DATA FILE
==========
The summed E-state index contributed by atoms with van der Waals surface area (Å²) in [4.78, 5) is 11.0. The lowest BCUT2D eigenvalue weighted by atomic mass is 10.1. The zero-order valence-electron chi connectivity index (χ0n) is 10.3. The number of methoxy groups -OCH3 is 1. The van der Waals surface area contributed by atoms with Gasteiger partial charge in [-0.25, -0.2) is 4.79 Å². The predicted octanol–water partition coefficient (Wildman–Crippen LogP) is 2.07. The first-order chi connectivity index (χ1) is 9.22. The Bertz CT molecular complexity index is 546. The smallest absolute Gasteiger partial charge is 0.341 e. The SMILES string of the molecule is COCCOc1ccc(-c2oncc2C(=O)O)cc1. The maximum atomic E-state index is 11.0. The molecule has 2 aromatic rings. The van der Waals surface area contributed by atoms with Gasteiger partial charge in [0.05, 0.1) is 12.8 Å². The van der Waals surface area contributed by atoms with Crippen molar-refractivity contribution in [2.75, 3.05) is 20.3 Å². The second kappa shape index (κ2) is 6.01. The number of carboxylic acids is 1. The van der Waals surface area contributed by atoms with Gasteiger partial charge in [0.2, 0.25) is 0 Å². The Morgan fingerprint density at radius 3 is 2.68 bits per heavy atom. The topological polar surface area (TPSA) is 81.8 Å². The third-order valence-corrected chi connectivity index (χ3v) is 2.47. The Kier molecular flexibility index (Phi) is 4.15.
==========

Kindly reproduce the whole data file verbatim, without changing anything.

The summed E-state index contributed by atoms with van der Waals surface area (Å²) in [4.78, 5) is 11.0. The lowest BCUT2D eigenvalue weighted by atomic mass is 10.1. The zero-order valence-electron chi connectivity index (χ0n) is 10.3. The number of methoxy groups -OCH3 is 1. The van der Waals surface area contributed by atoms with Gasteiger partial charge in [-0.25, -0.2) is 4.79 Å². The predicted octanol–water partition coefficient (Wildman–Crippen LogP) is 2.07. The first-order chi connectivity index (χ1) is 9.22. The Bertz CT molecular complexity index is 546. The smallest absolute Gasteiger partial charge is 0.341 e. The SMILES string of the molecule is COCCOc1ccc(-c2oncc2C(=O)O)cc1. The maximum atomic E-state index is 11.0. The molecule has 2 aromatic rings. The van der Waals surface area contributed by atoms with Gasteiger partial charge in [0.05, 0.1) is 12.8 Å². The van der Waals surface area contributed by atoms with Crippen molar-refractivity contribution in [2.75, 3.05) is 20.3 Å². The second kappa shape index (κ2) is 6.01. The number of carboxylic acids is 1. The van der Waals surface area contributed by atoms with Gasteiger partial charge in [0.2, 0.25) is 0 Å². The Morgan fingerprint density at radius 3 is 2.68 bits per heavy atom. The topological polar surface area (TPSA) is 81.8 Å². The third-order valence-corrected chi connectivity index (χ3v) is 2.47. The Kier molecular flexibility index (Phi) is 4.15.